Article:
The Apollo 2000 is designed to put four compute nodes into a single 2U chassis, with shared power across those nodes but individual links for each node to attach to networks or external storage. (It is more of a baby rack than a blade server, in this respect.) The nodes can accommodate the Haswell Xeon E5 chips running up to 145 watts and have eight DDR4 memory slots per socket (maximum of 512 GB with 32 GB sticks across the two nodes), which is enough to support most web-style applications as well as a fair number of HPC workloads if customers opt for the Apollo 2000s over the Apollo 6000s (air cooled) and Apollo 8000s (water cooled) that debuted last fall.
The chassis used in the Apollo 2000 machines supports two different nodes. The ProLiant XL170r has two I/O slots and takes up a 1U of height and is half wide; four fit into an enclosure. The ProLiant XL190r node is 2U high and has room for Nvidia Tesla GPU or Intel Xeon Phi coprocessors. It seems fairly likely that HP will eventually deliver a variant of the Apollo 2000 system that supports Intel’s future “Knights Landing” parallel X86 processor, which is a member of the Xeon Phi family coming out later this year that will be available as both a coprocessor and a standalone processor. With the original SL6500 enclosures, which came in 2U and 4U variants, and the latter had a server node (the SL270s) that could house eight coprocessors in a half-width node. That was a total of sixteen accelerators in a 4U enclosure with a pair of two-socket Xeon E5 nodes driving them.
The Apollo 2000 is offering half the GPU density of the SL6500, which is a bit of a mystery, but perhaps there will be a follow-on Apollo 3000 that will crank up the coprocessor count. Or, as we point out, HP might just throw its weight behind the Knights Landing as a standalone processor for certain parallel workloads.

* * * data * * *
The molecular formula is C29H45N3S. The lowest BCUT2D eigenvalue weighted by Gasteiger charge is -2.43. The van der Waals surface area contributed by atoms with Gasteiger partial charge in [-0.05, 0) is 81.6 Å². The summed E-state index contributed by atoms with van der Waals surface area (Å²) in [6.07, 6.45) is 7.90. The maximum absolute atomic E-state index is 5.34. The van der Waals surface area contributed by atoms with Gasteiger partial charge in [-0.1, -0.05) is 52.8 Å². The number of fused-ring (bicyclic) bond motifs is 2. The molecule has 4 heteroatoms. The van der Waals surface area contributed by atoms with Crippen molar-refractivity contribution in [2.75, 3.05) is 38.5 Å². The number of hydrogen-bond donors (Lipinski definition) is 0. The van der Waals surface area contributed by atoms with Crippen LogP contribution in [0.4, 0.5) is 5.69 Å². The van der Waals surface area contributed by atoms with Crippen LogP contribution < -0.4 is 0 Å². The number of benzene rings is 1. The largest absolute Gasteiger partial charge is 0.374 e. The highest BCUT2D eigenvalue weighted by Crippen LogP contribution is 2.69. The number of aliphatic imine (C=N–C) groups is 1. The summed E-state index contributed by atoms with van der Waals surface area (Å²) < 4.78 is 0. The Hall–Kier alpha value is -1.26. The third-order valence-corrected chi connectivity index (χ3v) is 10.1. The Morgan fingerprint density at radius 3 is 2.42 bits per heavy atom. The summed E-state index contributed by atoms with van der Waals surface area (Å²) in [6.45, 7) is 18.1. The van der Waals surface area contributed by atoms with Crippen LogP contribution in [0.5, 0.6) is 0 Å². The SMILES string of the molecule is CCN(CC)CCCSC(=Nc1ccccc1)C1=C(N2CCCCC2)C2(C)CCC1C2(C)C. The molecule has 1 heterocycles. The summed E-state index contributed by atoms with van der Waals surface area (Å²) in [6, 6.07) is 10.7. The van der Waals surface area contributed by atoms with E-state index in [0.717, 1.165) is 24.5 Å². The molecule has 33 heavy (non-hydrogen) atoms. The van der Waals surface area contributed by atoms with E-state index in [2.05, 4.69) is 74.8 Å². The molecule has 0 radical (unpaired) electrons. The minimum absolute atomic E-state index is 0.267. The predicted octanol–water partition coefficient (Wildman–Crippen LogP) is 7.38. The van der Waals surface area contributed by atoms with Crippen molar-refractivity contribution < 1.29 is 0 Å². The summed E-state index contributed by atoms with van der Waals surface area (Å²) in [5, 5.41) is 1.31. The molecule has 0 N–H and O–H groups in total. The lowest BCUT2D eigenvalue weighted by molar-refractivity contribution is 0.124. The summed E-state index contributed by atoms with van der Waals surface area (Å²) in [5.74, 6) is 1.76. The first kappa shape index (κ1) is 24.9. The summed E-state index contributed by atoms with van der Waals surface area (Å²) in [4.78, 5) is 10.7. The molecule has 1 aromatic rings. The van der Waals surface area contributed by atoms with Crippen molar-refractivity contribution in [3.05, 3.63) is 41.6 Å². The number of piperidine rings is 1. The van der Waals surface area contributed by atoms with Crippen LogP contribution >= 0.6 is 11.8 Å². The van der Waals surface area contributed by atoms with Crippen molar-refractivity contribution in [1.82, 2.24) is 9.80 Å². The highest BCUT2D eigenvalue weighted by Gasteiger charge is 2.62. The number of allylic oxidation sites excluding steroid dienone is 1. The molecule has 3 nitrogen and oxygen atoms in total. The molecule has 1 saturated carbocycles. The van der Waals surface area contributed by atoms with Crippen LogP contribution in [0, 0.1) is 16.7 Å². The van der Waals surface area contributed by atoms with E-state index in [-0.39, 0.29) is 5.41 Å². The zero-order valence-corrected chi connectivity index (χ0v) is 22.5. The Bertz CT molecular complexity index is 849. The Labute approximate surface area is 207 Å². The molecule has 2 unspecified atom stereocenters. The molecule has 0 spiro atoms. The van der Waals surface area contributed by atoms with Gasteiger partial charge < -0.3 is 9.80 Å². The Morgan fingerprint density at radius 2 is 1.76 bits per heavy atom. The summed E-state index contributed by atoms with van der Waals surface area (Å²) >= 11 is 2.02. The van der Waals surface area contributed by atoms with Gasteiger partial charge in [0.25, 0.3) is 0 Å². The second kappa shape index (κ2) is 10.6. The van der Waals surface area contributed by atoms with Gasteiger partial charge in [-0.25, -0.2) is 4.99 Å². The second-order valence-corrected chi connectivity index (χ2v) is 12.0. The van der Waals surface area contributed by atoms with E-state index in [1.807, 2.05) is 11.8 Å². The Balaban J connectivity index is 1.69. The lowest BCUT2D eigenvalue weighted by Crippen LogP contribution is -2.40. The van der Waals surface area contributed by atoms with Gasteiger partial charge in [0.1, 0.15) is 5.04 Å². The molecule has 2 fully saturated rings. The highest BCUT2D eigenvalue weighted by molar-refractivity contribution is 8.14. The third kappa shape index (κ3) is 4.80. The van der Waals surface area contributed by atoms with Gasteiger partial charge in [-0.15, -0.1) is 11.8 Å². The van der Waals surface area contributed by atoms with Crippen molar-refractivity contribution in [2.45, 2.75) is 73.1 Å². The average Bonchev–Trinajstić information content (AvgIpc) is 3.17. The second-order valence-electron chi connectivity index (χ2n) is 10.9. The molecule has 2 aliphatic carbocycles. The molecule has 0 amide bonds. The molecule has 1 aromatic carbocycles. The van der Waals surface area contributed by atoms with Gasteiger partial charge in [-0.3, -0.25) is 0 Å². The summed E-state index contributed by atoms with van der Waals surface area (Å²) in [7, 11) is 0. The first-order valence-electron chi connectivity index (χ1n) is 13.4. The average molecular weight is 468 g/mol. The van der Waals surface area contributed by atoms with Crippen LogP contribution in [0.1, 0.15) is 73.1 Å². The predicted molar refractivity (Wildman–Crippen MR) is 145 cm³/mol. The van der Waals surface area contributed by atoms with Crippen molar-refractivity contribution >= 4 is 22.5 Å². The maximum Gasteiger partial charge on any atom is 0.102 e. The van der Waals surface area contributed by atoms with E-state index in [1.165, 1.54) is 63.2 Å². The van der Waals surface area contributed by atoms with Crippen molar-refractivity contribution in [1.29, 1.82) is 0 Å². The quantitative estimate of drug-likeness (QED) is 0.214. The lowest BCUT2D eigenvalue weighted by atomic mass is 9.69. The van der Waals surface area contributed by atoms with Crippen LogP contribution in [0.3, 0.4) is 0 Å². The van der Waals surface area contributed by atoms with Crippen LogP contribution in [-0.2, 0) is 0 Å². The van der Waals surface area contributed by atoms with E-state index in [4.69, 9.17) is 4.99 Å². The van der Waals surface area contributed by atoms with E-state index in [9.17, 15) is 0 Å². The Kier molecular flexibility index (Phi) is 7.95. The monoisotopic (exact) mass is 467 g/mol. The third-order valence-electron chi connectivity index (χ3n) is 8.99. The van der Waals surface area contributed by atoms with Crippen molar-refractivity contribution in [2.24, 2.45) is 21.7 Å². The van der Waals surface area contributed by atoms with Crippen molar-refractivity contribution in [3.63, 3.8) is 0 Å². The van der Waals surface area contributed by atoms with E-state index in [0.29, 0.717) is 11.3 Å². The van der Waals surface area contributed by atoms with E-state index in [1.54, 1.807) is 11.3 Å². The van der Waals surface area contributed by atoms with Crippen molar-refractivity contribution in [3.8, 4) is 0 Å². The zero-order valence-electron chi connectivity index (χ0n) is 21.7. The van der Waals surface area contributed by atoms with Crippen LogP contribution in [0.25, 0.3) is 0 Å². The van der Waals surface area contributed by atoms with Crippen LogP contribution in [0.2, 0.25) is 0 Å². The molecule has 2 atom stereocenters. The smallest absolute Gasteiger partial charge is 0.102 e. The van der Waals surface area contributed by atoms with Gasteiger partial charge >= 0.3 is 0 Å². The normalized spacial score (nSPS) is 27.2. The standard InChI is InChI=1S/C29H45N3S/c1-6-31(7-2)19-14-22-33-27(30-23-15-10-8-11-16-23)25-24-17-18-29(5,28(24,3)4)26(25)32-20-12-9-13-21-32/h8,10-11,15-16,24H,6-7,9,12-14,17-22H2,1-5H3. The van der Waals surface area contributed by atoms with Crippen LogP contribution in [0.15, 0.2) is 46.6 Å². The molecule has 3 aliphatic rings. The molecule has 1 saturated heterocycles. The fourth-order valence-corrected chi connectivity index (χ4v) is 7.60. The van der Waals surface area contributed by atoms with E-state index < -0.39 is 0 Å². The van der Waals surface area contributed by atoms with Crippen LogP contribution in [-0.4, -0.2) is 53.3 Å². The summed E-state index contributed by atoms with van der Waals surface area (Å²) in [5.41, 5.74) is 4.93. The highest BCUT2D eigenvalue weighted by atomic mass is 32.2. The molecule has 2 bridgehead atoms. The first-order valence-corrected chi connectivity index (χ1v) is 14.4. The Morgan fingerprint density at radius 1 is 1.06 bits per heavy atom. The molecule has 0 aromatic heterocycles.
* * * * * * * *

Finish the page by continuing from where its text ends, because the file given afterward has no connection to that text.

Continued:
In the Apollo 6000 line, which puts ten Haswell Xeon E5 processor sleds into a 5U chassis, there is a server node called the ProLiant XL250a that takes up two slots and has a two-socket X86 node and room for two Xeon Phi nodes. That yields ten accelerators in a 5U space, or two accelerators per rack unit. That is the same density as the Apollo 2000 – and still only half the density of the former SL6500 beast. Our guess? The SL6500 overheated a bit when fully loaded. If that were not the case, HP would be pushing the density angle, unless, of course, customers are not looking for that kind of density, but rather a one-to-one ratio between CPUs and accelerators. (The data from Nvidia suggests that companies want to hang more, not fewer, accelerators on each server node, and hence the NVLink interconnect will allow up to four nodes per system to have a very fast link between CPUs and GPUs and between the GPUs themselves.)
The Apollo 2000 comes with two variants on the chassis, and in both cases, the server nodes slide into the back and disk or flash drives snap into the front. The Apollo r2200 chassis supports a dozen 3.5-inch drives and the r2600 chassis supports two dozen 2.5-inch drives. The compute nodes come with the integrated SmartArray B140i disk and flash controller and can have a variety of cards snapped in. Interestingly, the machines have a pair of M.2 flash sticks (the kind favored by Microsoft in its Open Cloud Server) weighing in at 256 GB for local storage. Both Apollo 2000 enclosures can have a pair of power supplies, each one rated at 800 watts and the other at 1400 watts. The r2600 chassis costs $1,219 and the r2200 costs $1,299. The base configuration of the XL170r node costs $999 and the base configuration of the XL190r costs $1,059. These are not usable configurations, of course, but pricing was not yet available on HP’s online configurators, so we can’t tell you what the deal is for a real setup. Microsoft Windows Server and popular commercial-grade Linuxes are supported on the machines, of course; HP will also be happy to preinstall, for a fee, any operating system that can run on X86 gear that is outside of its certified list.
Servers Morph Into Storage
If the Apollo 2000s are the follow-ons to the entry SL6500 compute servers, then the Apollo 4000s can be thought of as the kickers to the SL4500 machines that came after them and that were designed to be a lot more heavy on the storage than on the compute but still include compute.
There are three models in the Apollo 4000 family of machines. The first is the Apollo 4200, which is a relative of the workhorse ProLiant DL380 server that dominates the datacenters of the world. But it has been re-architected to allow for up to 28 3.5-inch drives and up to 50 2.5-inch drives inside of its 2U chassis. That gives a maximum capacity of 224 TB in a 2U enclosure using 8 TB disks. This one is designed to run Hadoop and its various file systems as well as Ceph, Swift, Scality, and Cleversafe object storage. The Apollo 4200 will be available in June; pricing was not yet set.